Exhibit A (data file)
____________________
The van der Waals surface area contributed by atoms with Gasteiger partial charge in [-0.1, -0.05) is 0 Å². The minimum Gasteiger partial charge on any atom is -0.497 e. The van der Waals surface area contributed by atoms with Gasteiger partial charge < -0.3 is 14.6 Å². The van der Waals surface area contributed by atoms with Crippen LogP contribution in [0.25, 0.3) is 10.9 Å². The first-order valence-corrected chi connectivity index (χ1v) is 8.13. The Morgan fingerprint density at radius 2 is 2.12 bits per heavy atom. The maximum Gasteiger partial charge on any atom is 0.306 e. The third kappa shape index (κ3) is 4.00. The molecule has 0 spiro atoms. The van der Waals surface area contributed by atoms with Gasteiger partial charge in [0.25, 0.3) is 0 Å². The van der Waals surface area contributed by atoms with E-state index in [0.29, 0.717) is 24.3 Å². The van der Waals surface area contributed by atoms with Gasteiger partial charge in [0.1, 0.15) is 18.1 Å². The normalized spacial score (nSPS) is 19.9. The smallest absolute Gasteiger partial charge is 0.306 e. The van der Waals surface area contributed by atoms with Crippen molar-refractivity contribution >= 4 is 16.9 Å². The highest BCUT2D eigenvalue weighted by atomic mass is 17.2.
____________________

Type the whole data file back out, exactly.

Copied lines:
The van der Waals surface area contributed by atoms with Gasteiger partial charge in [-0.1, -0.05) is 0 Å². The minimum Gasteiger partial charge on any atom is -0.497 e. The van der Waals surface area contributed by atoms with Gasteiger partial charge < -0.3 is 14.6 Å². The van der Waals surface area contributed by atoms with Crippen LogP contribution in [0.25, 0.3) is 10.9 Å². The first-order valence-corrected chi connectivity index (χ1v) is 8.13. The Morgan fingerprint density at radius 2 is 2.12 bits per heavy atom. The maximum Gasteiger partial charge on any atom is 0.306 e. The third kappa shape index (κ3) is 4.00. The molecule has 0 spiro atoms. The van der Waals surface area contributed by atoms with Gasteiger partial charge in [0.25, 0.3) is 0 Å². The van der Waals surface area contributed by atoms with E-state index in [0.29, 0.717) is 24.3 Å². The van der Waals surface area contributed by atoms with Gasteiger partial charge in [0.1, 0.15) is 18.1 Å². The normalized spacial score (nSPS) is 19.9. The smallest absolute Gasteiger partial charge is 0.306 e. The van der Waals surface area contributed by atoms with Crippen molar-refractivity contribution >= 4 is 16.9 Å². The highest BCUT2D eigenvalue weighted by atomic mass is 17.2.